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What is the magic required to make SSH work.

I have booted into my Pi and enabled SSH under the settings. I know the IP address of my Pi which is static, I have tried on Windows with Putty and via terminal on a Mac. When I ping the Pi I get a reply.

I have read the first 10 answers on Google and all I can find is that SSH of late is disabled by default. I have enabled it so why doesn't it work.

I'm already very close to throw ing my Pi into the trash, hopefully its fate can be saved?

  • Did you verify that the ssh server is running? How exactly is an attempt to connect failing? – RalfFriedl Jul 1 at 20:36
  • @RalfFriedl I have run "sudo systemctl enable ssh" - that created some symlinks. How can I verify the service running. When using putty I get connection time out, on a mac it just hangs – Alan A Jul 1 at 20:44
  • You should add the information to the question. The enable command will just enable a service, not start it. start will start, status show whether it is running. The timeout indicates a firewall that blocks connections. – RalfFriedl Jul 1 at 20:51
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    What operating system? What version? What steps have you taken? It is unclear what you have actually done. – joan Jul 1 at 22:15
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    Have you tried re-enable it using raspi-config tool? Just last week I did it with a new fresh raspi3 and it worked straighforward. – gustavovelascoh Jul 2 at 14:01
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You need to narrow down the problem step by step. First use a fresh flashed Raspbian Buster Light for troubleshooting. The light version reduces possible error sources. The unmodified version is guaranteed to work if you do not have broken hardware. Before starting the fresh installation place an empty file ssh into the boot directory you have to mount on your computer/laptop. For details look on at 3. Enable SSH on a headless Raspberry Pi (add file to SD card on another machine).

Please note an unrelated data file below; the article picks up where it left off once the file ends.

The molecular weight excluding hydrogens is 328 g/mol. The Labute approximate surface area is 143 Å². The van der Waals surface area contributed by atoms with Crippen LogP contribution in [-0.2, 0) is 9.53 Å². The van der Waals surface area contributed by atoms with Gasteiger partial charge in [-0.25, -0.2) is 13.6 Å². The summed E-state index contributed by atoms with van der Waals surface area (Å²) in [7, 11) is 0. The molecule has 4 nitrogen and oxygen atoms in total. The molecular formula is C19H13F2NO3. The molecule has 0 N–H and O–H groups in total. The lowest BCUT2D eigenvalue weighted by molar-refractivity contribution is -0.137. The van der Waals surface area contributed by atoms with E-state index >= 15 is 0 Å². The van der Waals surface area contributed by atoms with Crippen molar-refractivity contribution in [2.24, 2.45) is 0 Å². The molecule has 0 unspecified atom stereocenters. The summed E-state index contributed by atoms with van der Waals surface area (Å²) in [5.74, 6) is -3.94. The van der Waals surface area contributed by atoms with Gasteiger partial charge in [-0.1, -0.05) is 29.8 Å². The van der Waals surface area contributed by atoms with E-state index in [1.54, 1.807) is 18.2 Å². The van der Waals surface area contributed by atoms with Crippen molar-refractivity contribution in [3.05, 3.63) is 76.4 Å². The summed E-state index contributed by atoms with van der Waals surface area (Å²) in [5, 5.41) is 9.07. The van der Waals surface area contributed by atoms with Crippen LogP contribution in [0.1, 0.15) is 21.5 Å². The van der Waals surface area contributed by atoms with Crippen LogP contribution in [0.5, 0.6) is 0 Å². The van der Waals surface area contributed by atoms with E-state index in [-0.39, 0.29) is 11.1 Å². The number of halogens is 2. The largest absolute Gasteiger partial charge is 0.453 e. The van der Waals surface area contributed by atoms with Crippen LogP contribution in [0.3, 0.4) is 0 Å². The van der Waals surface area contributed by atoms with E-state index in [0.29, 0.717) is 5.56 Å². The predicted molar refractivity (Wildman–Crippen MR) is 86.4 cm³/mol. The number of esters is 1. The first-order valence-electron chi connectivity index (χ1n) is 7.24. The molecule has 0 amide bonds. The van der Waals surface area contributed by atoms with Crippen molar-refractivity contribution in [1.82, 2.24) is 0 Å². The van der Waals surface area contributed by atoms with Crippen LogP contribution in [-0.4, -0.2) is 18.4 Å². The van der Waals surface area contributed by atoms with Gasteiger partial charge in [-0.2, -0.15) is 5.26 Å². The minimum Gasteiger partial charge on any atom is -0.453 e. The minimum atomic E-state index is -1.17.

On the booted RasPi verify if the ssh server is running:

rpi@raspberrypi:~ $ systemctl status ssh.service

Try to connect local to the ssh server; confirm with yes. The asked password is the login password of user pi if you logged in with this user. You should get the login message. Exit ssh with exit.

pi@raspberrypi:~ $ ssh localhost
The authenticity of host 'localhost (::1)' can't be established.
ECDSA key fingerprint is SHA256:ROUpFKJ0Z64FobBlHfcIC1k78u01cxqG77d/CE5mH24.
Are you sure you want to continue connecting (yes/no)? yes
Warning: Permanently added 'localhost' (ECDSA) to the list of known hosts.
pi@localhost's password:
Linux raspberrypi 4.19.50-v7+ #896 SMP Thu Jun 20 16:11:44 BST 2019 armv7l

The programs included with the Debian GNU/Linux system are free software;
the exact distribution terms for each program are described in the
individual files in /usr/share/doc/*/copyright.

Debian GNU/Linux comes with ABSOLUTELY NO WARRANTY, to the extent
permitted by applicable law.
Last login: Tue Jul  2 10:33:04 2019
pi@raspberrypi:~ $ exit
logout
Connection to localhost closed.
pi@raspberrypi:~ $

You can also use the RasPis own ip address.

Now from a remote computer you should check with a network scanner if the ssh server on the RasPi is listening for connections on port 22. With a Linux operating system you can use nmap:

laptop ~$ nmap -p 22 192.168.10.92

Starting Nmap 7.40 ( https://nmap.org ) at 2019-07-02 11:50 CEST
Nmap scan report for 192.168.10.92
Host is up (0.0013s latency).
PORT   STATE SERVICE
22/tcp open  ssh

Nmap done: 1 IP address (1 host up) scanned in 5.60 seconds
laptop ~$

As you can see my RasPi is listening with 22/tcp open ssh.

If all this tests are successful it is very likely that the Raspberry Pi is not the problem. Use the debug option -vvv of the ssh client on connection attempt, e.g. ssh -vvv pi@<ip-address>. This will give you a bunch of additional information for the connection.

If only nmap fails then you should look at your network configuration (wrong router configuration?, broken wire?).

  • I have tried an ssh connection form the pi itself and it was able to connect. I tried the -vvv switch on my PC and it appears to connect "debug1: Connection established." - however it then appears to be looking in .ssh folder for keys – Alan A Jul 2 at 20:02
  • @AlanA Yes, ssh is first looking for key files and if it doesn't find one it falls back to password authentication. Maybe the ssh client on your PC isn't configured to use password authentication, but only private/public key authentication? – Ingo Jul 2 at 20:10
  • I tried ssh in command prompt, putty and connection in an ftp client. For the ssh ftp session I set the user as pi - Connection timed out after 20 seconds of inactivity – Alan A Jul 2 at 21:43
  • @AlanA ftp is not ssh. It cannot work because there is no ftp server running on the RasPi. What operating system do you use on the PC? You may consider to run a Linux system, maybe from a live CD. – Ingo Jul 2 at 21:48
  • I meant sftp. PC is running Win10 but have also tried a Mac with similar results – Alan A Jul 2 at 22:11

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